“Holy shiz-nit, Trix! Are you really telling me you…”
I’m not even sure I can say it out loud. I can’t bring myself to say that she fucked him. For crying out loud, I can’t even picture both of them together! It just seems way too strange.
Jordan is Drake’s long-time best friend, for goodness sake, and is pretty much an older brother to Trixie by default.
I guess she doesn’t see it that way, at least not anymore, and from what she’s telling me, apparently neither does he.
Trixie assures me that it was strictly a one-time thing. She’d been pissed all week, and since she couldn’t find Gina and “throw her through the window of a six-story building”, she decided to work out her anger and frustration in Jordan’s bed instead.
She insists that it didn’t mean anything and that neither of them have any intention of ever letting Drake—or anyone else, for that matter—find out about their little sexcapade.
“I can keep a secret,” I say with a cheeky smile on my face even though she can’t see it.
“You’d better,” she chuckles.
Knowing Trixie, she honestly can’t care less if the whole world knows who’s dick she’s been sitting on, but Jordan is her brother’s best friend, and has been since he and Drake were fourteen from what she’d told me. She doesn’t want what she insists is a one-time only affair—and probably a short-sighted mistake—to come between their friendship.
I can’t argue with her there. If there’s one thing I’ve learned in the last couple of years, it’s that genuine friendships are indeed hard to come by, and you’d be a fool not to cherish one if you’re lucky enough to have it.
“How’d your visit to the hospital go? What’d they say?” she asks, switching the subject and drawing the attention from her to me.
I really don’t want to think about hospitals and my health right now, but I know she’s asking because she cares, so I oblige her.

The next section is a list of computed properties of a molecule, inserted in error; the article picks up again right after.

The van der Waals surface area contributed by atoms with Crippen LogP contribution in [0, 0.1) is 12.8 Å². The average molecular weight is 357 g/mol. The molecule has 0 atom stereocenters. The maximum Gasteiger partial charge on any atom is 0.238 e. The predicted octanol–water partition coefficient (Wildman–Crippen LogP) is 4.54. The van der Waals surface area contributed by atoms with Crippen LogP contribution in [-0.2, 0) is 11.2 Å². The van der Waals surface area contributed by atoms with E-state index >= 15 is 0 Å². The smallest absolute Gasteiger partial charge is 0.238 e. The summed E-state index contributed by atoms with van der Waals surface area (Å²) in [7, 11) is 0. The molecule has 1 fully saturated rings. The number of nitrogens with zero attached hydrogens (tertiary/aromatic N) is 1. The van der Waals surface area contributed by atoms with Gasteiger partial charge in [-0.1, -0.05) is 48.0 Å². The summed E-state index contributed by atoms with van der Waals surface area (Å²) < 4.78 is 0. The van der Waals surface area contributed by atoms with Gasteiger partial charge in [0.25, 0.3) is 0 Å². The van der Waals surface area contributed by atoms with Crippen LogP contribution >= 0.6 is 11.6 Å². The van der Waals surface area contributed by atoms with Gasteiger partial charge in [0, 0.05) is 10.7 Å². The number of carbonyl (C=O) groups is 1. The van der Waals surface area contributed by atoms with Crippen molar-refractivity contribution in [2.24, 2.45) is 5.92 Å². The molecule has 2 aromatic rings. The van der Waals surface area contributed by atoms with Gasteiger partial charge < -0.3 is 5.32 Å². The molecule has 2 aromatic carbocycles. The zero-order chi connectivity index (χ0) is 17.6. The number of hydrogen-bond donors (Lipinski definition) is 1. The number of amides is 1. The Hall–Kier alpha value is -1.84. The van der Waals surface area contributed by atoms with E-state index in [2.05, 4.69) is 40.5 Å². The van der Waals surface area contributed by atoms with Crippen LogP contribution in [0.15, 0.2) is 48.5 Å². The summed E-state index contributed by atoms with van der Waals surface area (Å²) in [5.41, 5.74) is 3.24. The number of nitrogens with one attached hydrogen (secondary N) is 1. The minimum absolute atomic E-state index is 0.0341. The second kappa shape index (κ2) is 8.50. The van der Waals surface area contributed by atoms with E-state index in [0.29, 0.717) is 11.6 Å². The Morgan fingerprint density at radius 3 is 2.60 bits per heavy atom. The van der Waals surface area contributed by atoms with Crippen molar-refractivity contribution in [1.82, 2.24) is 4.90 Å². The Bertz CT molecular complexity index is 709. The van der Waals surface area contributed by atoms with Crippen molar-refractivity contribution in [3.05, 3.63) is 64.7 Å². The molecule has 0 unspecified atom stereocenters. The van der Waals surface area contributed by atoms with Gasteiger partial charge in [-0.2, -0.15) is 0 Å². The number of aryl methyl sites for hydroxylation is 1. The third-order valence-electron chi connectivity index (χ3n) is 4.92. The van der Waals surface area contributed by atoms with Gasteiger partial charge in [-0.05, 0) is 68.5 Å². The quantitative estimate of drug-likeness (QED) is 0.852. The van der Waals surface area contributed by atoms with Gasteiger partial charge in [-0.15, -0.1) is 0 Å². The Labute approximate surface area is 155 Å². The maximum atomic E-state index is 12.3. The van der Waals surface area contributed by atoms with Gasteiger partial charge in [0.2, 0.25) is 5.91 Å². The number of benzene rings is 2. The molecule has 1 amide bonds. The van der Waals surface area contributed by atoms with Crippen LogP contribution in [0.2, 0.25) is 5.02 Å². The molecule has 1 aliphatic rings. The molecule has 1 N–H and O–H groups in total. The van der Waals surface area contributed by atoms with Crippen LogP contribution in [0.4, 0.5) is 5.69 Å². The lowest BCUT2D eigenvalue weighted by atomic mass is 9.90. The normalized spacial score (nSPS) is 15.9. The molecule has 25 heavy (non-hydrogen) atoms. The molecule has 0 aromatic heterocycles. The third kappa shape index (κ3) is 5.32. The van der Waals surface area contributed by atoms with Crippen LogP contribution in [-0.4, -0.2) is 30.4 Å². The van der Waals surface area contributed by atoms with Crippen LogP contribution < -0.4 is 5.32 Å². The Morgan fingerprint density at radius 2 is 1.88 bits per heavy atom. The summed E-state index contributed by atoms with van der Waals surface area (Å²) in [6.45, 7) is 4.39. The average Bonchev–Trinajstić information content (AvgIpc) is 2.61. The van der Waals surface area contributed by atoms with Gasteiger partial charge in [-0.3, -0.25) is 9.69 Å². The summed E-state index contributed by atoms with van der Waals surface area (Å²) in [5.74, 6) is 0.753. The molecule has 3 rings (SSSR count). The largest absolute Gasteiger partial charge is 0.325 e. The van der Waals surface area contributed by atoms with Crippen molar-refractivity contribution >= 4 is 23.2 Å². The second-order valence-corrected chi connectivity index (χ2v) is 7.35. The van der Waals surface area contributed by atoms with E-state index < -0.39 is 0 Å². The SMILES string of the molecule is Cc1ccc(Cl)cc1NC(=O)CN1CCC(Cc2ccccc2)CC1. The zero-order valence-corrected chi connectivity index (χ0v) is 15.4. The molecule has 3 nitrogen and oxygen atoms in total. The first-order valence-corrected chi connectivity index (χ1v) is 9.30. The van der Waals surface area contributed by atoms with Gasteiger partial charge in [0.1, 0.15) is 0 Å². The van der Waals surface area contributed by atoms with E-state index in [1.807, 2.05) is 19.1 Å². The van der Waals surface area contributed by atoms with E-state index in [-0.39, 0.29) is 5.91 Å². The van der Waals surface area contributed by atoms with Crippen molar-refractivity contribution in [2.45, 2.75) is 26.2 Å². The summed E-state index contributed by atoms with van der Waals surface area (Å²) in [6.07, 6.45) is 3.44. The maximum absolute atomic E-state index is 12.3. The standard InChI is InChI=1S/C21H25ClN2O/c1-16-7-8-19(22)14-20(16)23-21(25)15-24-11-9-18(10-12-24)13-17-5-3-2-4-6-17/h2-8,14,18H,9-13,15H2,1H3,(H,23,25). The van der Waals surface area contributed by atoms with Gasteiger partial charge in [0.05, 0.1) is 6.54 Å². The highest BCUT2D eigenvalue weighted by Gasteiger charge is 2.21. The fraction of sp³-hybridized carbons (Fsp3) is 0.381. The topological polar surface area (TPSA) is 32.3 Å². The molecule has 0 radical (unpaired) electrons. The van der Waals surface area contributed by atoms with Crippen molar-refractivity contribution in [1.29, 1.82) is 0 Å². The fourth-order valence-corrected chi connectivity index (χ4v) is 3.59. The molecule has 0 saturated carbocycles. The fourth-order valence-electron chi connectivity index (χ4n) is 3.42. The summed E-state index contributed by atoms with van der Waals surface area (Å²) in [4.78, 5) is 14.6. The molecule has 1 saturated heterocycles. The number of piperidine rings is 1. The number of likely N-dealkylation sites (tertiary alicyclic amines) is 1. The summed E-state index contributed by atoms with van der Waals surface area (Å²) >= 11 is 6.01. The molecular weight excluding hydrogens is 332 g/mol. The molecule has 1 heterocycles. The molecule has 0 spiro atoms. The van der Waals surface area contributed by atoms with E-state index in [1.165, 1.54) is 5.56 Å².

“It was the surgical center I went to,” I correct. “They said I’d need an endoscopy before they can figure out what’s wrong.”
“If anything’s wrong,” she points.
I can’t help but smile in gratitude. She may be a handful with a potty mouth and an often exuberant personality, but she’s a good friend and typically knows just what to say to make me feel less crappy.
I vaguely tell her about the visit, noting that I don’t have that much to tell.
Or, more accurately, I don’t have that much I want to tell. I really don’t want to get into my financial issues with her. I know she always means well, but loading her with my problems when I know she can’t really help is not my cup of tea.
And I’m not sure why, but I decide against mentioning anything about Doctor Frost, as well. It doesn’t seem right to be gushing over a married man with her, no matter how hot he is. Besides, I don’t normally gush over guys, anyway. It would be strange and she’d pick up on it, so I keep the conversation very brief.
Before she hangs up, she lets me know she’ll call again tomorrow so she can speak with Gran and show her support since she can’t be at the memorial in person. Gran adores her, and I know she’ll appreciate the gesture.
I stop for gas at the next gas station, picking up some bottled water and a few other beverages for tomorrow even though Gran insisted I don’t bring anything. She can be a bit stubborn sometimes, but so can I.
My stop at the station doesn’t take any more than fifteen or so minutes, but by the time I’m outside again, I can already see the beginnings of snow flurries happily making their way down from the sky.
Ugh. I seriously hate this stupid weather. I try to ignore the bleakness as best as I can, hauling my newly purchased items over to the car.